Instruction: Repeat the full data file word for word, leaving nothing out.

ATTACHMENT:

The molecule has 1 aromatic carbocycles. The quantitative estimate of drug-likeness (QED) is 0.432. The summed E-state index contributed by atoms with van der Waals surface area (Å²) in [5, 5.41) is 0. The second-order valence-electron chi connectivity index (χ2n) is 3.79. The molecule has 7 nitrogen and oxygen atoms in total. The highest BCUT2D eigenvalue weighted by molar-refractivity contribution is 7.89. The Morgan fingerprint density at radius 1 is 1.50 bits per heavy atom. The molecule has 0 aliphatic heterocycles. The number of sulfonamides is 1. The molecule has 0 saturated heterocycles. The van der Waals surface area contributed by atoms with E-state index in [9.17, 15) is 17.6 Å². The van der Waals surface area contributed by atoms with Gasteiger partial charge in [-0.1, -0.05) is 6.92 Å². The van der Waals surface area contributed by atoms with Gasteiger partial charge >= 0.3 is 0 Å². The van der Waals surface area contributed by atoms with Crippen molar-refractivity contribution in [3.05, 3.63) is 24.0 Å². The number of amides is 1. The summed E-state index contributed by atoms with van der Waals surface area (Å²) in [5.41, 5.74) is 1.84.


The molecule has 1 aromatic carbocycles. The quantitative estimate of drug-likeness (QED) is 0.432. The summed E-state index contributed by atoms with van der Waals surface area (Å²) in [5, 5.41) is 0. The second-order valence-electron chi connectivity index (χ2n) is 3.79. The molecule has 7 nitrogen and oxygen atoms in total. The highest BCUT2D eigenvalue weighted by molar-refractivity contribution is 7.89. The Morgan fingerprint density at radius 1 is 1.50 bits per heavy atom. The molecule has 0 aliphatic heterocycles. The number of sulfonamides is 1. The molecule has 0 saturated heterocycles. The van der Waals surface area contributed by atoms with E-state index in [9.17, 15) is 17.6 Å². The van der Waals surface area contributed by atoms with Gasteiger partial charge in [-0.1, -0.05) is 6.92 Å². The van der Waals surface area contributed by atoms with Gasteiger partial charge >= 0.3 is 0 Å². The van der Waals surface area contributed by atoms with Crippen molar-refractivity contribution in [3.05, 3.63) is 24.0 Å². The number of amides is 1. The summed E-state index contributed by atoms with van der Waals surface area (Å²) in [5.41, 5.74) is 1.84.